This week, I started the nonfiction audiobook by Anna Quindlen, Lots of Candles, Plenty of Cake. Of course, I was only half listening due to the fact that my toddler was in the backseat demanding snacks and water and for me to hit the play button for her DVD of Curious George.
However, one section stood out to me. The section about girlfriends. Quindlen said—and I’m merely paragraphing here—that if you ask a woman how she gets everything done, she will claim that answering emails while getting her hair cut is the answer. Or that having a to-do list is the way to go.
You get the idea. Quindlen ran down through a whole array of sugestions, and then she said, “But if you ask a woman how she gets through her days, she will have one answer: girlfriends.”
We have been meeting for almost six years, and we love each other deeply, but we are about to disband.
We have continued meeting despite moves and job changes and babies and life. Yet now our unofficial leader is moving overseas in the fall, and there’s no way we can continue to go on.
And so we have made out a list of lasts: one last hobo pack/s’mores night at my house, complete with a slumber party and a pancake breakfast; one last sushi and ice-cream night; one last pool party with all the kiddos running around in their ruffled bathing suits and multi-colored floaties making them appear to have mutant arms. . . .
One by one, we are slowly but surely checking off these “lasts.” Each are bittersweet, and yet I feel that we cherish them all the more because we know another won’t come around again.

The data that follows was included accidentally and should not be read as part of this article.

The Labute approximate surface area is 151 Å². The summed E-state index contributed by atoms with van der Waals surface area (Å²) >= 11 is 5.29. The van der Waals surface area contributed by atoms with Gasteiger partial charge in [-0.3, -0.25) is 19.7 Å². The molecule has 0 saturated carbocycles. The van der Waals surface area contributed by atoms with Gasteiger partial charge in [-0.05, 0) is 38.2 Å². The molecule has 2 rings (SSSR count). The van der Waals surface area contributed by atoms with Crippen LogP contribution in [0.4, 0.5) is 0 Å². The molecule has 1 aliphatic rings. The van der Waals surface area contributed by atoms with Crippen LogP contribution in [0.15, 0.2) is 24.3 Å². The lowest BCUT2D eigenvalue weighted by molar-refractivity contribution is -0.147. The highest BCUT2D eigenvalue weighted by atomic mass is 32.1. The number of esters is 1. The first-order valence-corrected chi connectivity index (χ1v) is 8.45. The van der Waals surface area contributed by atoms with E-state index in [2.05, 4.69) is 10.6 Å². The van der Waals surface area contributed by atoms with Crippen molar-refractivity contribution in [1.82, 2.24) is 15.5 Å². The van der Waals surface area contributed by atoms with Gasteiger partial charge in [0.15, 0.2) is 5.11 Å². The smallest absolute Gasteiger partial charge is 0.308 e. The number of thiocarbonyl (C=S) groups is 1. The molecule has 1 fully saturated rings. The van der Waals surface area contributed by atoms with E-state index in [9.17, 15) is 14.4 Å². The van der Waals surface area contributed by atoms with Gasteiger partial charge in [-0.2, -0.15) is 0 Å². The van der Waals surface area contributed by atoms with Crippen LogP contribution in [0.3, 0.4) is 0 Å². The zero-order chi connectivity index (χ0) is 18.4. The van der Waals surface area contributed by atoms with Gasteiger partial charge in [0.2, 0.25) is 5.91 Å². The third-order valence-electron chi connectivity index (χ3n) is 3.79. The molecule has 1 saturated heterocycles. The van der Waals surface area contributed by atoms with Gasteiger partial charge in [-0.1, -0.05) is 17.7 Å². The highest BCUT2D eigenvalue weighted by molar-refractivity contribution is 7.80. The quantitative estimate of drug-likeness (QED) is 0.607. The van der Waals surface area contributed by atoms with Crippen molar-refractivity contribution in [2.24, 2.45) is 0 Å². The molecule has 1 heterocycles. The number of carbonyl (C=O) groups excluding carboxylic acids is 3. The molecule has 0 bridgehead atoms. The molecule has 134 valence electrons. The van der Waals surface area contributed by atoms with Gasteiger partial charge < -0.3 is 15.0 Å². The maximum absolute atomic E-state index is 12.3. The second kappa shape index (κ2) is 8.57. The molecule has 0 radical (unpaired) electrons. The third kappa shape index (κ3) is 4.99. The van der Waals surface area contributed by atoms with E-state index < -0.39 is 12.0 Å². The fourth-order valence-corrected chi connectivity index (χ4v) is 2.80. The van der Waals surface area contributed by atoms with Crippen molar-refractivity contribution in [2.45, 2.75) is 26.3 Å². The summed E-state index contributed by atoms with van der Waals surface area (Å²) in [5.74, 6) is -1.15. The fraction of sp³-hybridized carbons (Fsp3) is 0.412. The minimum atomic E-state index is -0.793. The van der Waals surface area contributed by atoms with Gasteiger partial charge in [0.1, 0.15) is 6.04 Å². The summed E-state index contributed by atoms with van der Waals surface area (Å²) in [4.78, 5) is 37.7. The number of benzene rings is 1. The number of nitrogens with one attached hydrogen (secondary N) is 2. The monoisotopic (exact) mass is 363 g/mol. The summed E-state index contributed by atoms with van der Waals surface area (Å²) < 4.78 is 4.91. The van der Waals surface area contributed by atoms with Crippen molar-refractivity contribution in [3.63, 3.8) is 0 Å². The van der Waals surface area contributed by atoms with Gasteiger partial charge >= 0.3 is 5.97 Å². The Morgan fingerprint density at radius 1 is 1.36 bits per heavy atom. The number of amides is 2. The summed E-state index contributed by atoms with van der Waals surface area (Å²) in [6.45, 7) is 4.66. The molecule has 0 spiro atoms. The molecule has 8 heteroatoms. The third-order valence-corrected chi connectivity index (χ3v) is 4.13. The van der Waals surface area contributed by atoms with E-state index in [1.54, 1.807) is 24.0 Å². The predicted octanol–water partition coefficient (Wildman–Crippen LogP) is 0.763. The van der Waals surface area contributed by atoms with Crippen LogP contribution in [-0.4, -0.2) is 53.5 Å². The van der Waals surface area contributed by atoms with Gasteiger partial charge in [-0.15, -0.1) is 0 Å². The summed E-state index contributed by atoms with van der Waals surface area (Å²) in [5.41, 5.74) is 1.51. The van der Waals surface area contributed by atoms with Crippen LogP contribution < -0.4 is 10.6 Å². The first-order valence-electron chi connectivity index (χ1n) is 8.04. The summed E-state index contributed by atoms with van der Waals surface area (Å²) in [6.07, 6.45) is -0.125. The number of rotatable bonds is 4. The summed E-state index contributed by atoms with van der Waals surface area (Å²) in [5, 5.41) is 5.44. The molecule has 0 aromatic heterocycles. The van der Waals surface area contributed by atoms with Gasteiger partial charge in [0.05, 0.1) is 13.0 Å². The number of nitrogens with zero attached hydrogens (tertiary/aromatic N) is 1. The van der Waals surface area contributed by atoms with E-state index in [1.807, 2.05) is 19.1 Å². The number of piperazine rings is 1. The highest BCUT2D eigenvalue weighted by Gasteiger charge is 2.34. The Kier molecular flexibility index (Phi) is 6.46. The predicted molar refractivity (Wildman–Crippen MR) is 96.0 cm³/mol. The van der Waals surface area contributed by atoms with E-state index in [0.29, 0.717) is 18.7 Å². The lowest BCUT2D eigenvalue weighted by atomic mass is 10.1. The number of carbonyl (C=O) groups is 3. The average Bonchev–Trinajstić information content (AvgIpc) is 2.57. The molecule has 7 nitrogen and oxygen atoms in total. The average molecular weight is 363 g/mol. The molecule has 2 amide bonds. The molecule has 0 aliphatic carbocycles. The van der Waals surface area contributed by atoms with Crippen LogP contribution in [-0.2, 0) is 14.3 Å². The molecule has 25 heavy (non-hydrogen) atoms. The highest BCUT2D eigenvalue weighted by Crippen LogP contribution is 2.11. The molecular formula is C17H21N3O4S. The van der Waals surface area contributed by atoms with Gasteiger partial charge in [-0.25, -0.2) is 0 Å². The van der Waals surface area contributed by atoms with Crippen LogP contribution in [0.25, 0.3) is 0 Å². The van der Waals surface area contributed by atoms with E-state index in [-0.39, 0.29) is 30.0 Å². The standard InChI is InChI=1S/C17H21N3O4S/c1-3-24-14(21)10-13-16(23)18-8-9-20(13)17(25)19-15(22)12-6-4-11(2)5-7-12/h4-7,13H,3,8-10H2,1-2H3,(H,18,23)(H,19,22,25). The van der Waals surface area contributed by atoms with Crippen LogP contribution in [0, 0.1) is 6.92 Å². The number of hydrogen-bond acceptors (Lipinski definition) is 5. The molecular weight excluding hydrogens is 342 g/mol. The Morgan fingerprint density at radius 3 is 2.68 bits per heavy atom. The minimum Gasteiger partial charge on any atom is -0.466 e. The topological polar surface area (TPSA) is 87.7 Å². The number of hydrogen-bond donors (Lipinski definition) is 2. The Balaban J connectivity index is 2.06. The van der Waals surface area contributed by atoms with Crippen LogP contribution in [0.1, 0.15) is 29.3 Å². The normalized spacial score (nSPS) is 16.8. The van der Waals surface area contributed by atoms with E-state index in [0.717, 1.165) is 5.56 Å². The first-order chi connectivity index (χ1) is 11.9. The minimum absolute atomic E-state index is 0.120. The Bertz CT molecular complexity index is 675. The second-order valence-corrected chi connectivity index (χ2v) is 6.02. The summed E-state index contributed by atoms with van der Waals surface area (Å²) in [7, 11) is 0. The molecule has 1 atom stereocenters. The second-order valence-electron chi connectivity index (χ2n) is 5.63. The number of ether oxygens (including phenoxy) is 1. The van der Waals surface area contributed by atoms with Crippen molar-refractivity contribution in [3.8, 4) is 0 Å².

“Jolina, Cheryl went to be with Jesus this morning,” she said, and I was so shocked, I just stood barefoot on the porch and looked at the detritus of the previous night’s festivities: foil, charred logs, a sodden graham cracker, which my toddler daughter attempted to eat until I absently drew her away.
“It—it happened so fast,” I stammered, not even able to cry, for we had all remained optimistic until the cancer spread to her brain. Still, I did not think she would lose the battle so soon.
“I watched Little Women last night,” my mom said, weeping. “I forgot about that scene where the sister dies.”
The tears began streaming down my face then; I had not forgotten.
After my best friend was diagnosed with cancer, we watched that movie together—one of our favorites—and during that scene, I laid my head carefully in her lap and wept as she stroked my hair, praying that she would not be taken from me.
My best friend has not been taken from me. She is actually on her way here, as I sit on the front porch and feel the drizzle of rain on my face and listen to the birds calling to each other in the distance, a near-perfect requiem.
And I am reminded of what Anna Quindlen said: “But if you ask a woman how she gets through her days, she will have one answer: girlfriends.”
She is right, and when my best friend arrives, I am going to hug her and hug her and hug her—drawing comfort from her warm presence and thanking God, once again, for letting her remain in my life, where each day is a new beginning and not the beginning of our “lasts.”
This week, I challenge you: if you have a sister, a best friend, or a group of girlfriends who are like your sisters, take some time to call them, or write them a letter, or swing by their house for a hug. You don’t need a reason. We just need to share the love that composes this blessed, fleeting life.